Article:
Health Center with WebSphere ESB and Process Server

I attended a presentation last week by one of the developers of Health Center, a new monitoring and diagnostic tool IBM has made available for debugging Java Virtual Machines as they are executing. It’s available for any application that runs on an (IBM-based) JVM, but of particular interest to me is WebSphere ESB and Process Server.

I won’t repeat the installation instructions, which you can find here, but there are one or two gotchas you should be aware of:

  • At the time of writing, Java versions shipped with WebSphere ESB and Process Server (version 6.2.x) are sufficiently old that they don’t yet include the Health Center agent, so you will need to install this manually as described in the “Enabling an application for monitoring” link when you set up a connection in Health Center. Be careful to extract files into exactly the right directory.
  • I also suggest you then follow the instructions labelled “Configuring WAS to enable monitoring” in the Health Center Infocenter. If you are using the embedded Integrated Test Environment servers inside WebSphere Integration Developer, I suggest the topic “Configuring WAS test environment in RAD to enable monitoring”. Although the product names are different, the principles are essentially the same.
  • Be aware that (at the time of writing) Java 5 SR8 is used by WebSphere ESB and Process Server, so you’ll need to use the more complex form of JVM boot parameters as described in the help. This also means that it’s not yet recommended that use Health Center in production, although it will be useful in development, particularly when you’re focusing on performance, stability, or capacity issues. Hopefully this situation should change in later versions of WebSphere ESB and Process Server.

To give you a taster, once you’ve managed to connect, you’ll see some very cool screens, like this one that allows you to do trivial method profiling:


(sort by ‘Tree’ is particularly useful, as this includes time taken by methods that a given method has called).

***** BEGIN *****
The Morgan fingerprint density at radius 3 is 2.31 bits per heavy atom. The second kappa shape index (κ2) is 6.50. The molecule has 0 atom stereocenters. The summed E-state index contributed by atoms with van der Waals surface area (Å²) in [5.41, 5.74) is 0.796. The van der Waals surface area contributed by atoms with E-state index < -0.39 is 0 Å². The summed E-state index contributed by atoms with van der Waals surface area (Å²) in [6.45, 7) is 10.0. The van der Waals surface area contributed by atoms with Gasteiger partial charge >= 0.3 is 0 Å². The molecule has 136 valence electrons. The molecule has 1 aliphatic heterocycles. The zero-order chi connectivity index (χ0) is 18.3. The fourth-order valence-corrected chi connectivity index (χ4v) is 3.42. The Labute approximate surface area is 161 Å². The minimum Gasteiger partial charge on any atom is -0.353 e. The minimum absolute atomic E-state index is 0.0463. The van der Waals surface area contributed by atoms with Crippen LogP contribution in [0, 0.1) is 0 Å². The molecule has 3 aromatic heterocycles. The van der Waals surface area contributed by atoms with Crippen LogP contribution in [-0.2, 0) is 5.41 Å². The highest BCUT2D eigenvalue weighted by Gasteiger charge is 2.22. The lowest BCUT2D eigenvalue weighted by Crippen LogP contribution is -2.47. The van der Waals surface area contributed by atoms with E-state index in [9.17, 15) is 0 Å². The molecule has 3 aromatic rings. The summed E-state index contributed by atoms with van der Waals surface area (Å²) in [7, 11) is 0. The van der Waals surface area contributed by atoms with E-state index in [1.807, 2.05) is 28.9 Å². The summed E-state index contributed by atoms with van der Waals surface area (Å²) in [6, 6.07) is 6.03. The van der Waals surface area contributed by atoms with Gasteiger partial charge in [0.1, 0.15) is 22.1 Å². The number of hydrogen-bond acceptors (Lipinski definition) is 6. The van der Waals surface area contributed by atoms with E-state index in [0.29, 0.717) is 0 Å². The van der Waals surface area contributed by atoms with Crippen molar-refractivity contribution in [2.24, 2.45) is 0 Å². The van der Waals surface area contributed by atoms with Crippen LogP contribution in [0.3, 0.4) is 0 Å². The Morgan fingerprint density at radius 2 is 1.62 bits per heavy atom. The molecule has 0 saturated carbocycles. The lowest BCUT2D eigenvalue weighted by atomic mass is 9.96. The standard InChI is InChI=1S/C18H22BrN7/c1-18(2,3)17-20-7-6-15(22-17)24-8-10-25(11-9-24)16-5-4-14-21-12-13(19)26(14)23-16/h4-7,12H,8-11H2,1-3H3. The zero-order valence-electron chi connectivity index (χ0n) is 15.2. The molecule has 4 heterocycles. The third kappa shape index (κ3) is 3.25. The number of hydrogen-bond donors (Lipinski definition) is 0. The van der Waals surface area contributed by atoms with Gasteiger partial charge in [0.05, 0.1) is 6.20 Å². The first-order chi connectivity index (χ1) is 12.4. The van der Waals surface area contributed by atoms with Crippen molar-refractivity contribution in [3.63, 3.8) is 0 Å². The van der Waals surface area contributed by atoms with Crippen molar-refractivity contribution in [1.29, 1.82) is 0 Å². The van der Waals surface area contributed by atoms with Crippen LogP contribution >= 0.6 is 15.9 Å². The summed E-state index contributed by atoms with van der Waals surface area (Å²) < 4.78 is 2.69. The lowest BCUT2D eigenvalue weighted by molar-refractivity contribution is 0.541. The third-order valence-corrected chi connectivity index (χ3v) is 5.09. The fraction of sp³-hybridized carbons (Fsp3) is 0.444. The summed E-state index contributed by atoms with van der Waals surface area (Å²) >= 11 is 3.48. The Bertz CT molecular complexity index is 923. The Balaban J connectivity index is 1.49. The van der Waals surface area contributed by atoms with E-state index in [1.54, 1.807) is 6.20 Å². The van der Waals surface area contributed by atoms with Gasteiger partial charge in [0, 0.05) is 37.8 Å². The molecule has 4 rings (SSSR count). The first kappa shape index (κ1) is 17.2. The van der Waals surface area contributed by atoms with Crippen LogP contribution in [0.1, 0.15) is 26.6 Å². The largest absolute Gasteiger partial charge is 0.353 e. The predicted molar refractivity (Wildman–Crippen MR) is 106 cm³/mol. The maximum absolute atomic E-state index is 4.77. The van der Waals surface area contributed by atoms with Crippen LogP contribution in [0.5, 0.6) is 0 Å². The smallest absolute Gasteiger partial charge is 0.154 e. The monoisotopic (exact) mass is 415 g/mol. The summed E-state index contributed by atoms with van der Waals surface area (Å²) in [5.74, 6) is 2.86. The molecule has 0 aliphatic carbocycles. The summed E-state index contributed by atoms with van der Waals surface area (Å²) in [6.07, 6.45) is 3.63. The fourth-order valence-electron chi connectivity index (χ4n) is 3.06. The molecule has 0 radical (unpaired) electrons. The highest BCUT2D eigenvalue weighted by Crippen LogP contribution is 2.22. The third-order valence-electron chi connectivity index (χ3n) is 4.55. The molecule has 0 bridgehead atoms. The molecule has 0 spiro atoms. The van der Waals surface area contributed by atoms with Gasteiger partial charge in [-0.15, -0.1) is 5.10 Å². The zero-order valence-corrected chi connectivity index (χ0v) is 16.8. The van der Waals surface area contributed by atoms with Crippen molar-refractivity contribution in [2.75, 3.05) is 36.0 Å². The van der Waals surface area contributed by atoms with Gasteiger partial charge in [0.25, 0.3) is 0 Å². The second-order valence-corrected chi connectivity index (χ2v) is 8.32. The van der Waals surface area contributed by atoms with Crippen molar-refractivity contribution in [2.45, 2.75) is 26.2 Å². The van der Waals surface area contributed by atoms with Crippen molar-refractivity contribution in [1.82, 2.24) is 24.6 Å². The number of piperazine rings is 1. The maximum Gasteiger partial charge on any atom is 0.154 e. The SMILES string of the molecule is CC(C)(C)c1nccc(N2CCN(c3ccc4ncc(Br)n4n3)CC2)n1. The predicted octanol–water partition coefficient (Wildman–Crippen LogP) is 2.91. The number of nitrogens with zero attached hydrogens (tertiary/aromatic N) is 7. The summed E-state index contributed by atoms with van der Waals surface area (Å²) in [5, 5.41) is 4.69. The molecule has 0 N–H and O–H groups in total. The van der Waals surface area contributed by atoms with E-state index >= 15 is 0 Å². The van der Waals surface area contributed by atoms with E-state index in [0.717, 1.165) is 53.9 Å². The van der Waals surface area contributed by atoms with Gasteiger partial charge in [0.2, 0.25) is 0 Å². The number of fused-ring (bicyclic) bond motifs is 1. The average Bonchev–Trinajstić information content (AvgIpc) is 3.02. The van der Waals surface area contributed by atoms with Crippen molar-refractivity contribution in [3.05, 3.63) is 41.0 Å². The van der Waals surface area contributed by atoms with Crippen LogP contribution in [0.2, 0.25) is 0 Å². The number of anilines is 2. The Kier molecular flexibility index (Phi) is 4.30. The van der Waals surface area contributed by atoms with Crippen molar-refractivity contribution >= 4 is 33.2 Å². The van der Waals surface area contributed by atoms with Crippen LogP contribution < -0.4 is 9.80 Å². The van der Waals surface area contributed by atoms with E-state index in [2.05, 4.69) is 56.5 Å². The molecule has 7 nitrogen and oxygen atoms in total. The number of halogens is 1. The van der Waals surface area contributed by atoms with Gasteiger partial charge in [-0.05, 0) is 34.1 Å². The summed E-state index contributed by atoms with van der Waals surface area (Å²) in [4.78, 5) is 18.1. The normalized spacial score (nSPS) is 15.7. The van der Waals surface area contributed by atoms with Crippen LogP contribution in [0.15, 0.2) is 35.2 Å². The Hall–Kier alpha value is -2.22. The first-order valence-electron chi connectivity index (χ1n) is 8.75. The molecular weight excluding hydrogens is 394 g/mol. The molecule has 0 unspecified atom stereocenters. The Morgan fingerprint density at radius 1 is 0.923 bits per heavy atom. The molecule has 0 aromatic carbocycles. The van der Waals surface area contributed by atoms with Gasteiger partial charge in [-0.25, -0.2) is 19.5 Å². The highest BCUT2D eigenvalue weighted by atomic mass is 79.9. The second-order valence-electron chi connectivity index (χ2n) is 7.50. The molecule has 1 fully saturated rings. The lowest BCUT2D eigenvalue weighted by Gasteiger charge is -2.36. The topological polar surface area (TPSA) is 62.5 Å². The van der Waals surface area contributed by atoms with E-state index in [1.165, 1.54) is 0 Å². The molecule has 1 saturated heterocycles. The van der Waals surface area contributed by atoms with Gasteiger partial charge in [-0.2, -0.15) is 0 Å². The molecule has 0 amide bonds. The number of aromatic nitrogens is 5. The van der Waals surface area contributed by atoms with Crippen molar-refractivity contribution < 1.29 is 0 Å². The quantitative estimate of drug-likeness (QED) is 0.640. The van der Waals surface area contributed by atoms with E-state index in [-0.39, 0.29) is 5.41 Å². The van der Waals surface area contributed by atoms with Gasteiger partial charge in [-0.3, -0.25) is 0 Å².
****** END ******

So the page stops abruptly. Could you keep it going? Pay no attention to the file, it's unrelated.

Another handy view is this one, which allows you to watch your heap and JVM pause times over time (drag a box over a particular area to restrict all statistics to that period):


The best part of Health Center is that all data is updated in real time (and can be saved away and reloaded later), so you can (for example) watch your heap grow and shrink, your garbage collection happen, and so on. Overhead is generally minimal and since it uses a client/server architecture, is minimally invasive.

You can find out a lot more information on the Health Center website and the Java troubleshooting team’s blog.

Thanks to Toby Corbin for the original presentation and Dave Nice for assistance with Health Center.


2 Responses to Health Center with WebSphere ESB and Process Server

  1. Syed Rooman Ali says:


    Is there any way that we can profile the BPEL ?
    What I mean by that is – is there any way that we can find out which process is better optimized to standards and is consuming less memory.
    no 2 people can do the same implementation of a process, so which one is more memory optimized…how do we find out?

    Please let me kwno your comments !


  2. Syed, well – certainly you could deploy two alternative versions and measure the differing heap sizes.

    There’s more information on performance tuning WebSphere Process Server specifically in this RedPaper: It applies to version 6.1 but much of the information will still be relevant to the newer 6.2 version.


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